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I know it's not everyone's first priority to think about just hanging out by themselves for a day, but why isn't it? Self-care is so important and some people don't do enough of it. Here are some way you can get some me time in, while still having a productive day.

Me time doesn't just mean relaxing

Yes, sometimes we all need a break, maybe it's just taking a long shower, laying in bed for an extra hour, or treating yourself to a yummy dessert. But, having me time doesn't necessarily mean you can't be productive. Have yourself a day and learn to enjoy your own company. Being around family and friends is certainly nice, but sometimes taking some time to yourself and collecting your own thoughts is good for your health.

It's okay to say no

No thanks. It's something that some people don't realize that it's okay to say no, just let them know beforehand. Such a cleshay, but it's not going to change anything if you say no to hanging out with your friends for one night. Take a night off and put on a movie or your favorite tv show and chill in bed with some of your favorite snacks.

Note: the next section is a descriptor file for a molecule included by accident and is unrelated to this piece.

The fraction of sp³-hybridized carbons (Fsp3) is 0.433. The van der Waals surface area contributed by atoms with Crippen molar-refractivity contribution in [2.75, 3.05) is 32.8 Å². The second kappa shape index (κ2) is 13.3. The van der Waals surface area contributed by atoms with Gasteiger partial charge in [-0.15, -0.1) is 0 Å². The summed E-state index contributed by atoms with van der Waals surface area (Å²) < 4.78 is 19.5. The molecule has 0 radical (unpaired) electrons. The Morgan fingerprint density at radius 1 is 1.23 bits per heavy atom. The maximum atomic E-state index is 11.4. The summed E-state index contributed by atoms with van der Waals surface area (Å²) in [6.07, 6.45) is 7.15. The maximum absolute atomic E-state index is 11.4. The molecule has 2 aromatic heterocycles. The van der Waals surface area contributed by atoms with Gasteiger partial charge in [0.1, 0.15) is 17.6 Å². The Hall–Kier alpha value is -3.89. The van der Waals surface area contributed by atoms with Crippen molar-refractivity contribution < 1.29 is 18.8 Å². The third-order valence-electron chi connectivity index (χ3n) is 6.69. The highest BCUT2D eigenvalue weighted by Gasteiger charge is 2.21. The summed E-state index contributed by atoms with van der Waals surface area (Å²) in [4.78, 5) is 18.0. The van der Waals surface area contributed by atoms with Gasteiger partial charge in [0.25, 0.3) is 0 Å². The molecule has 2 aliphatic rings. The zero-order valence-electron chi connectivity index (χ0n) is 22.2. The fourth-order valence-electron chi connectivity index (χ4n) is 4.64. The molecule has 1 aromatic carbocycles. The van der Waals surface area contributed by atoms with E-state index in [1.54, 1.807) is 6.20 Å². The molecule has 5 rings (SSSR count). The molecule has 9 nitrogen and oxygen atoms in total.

Schedule it

We schedule classes and dentist appointments in our daily lives, but why don't we schedule me time? Sometimes just telling yourself that you're going to give yourself 20 minutes before your next task gives you a time dedicated to relax and collect your thoughts. It may seem funny to think about, but this is how you will be able to fully remind yourself, and hold yourself accountable, to giving yourself some alone time.

Treat yourself

Do it. Buy it. Now. Second guessing is first nature, but who needs a second opinion when your gut is telling you one thing? Once in awhile it's good to get yourself a sweet dessert or the new pair or shoes you've been eyeing.

Reflecting

Journaling is something that I spent a lot of time doing in High School, but once I entered College I never really had the time or motivation to do any reflecting. Reflecting on your life doesn't even mean writing it down in documentation, but even just taking 5 minutes before you fall asleep, let your thoughts sink in and evaluate certain things in your life you want to change, and cherish the moments that you will think about for the rest of your life.

Never feel guilty for taking time to yourself. Others will understand, but in the end, they're not you! Remember that taking me time is important for your overall health and encourage everyone around you to do it. Keep in mind that carving out some time for yourself is vital for the long run. Laugh and smile more.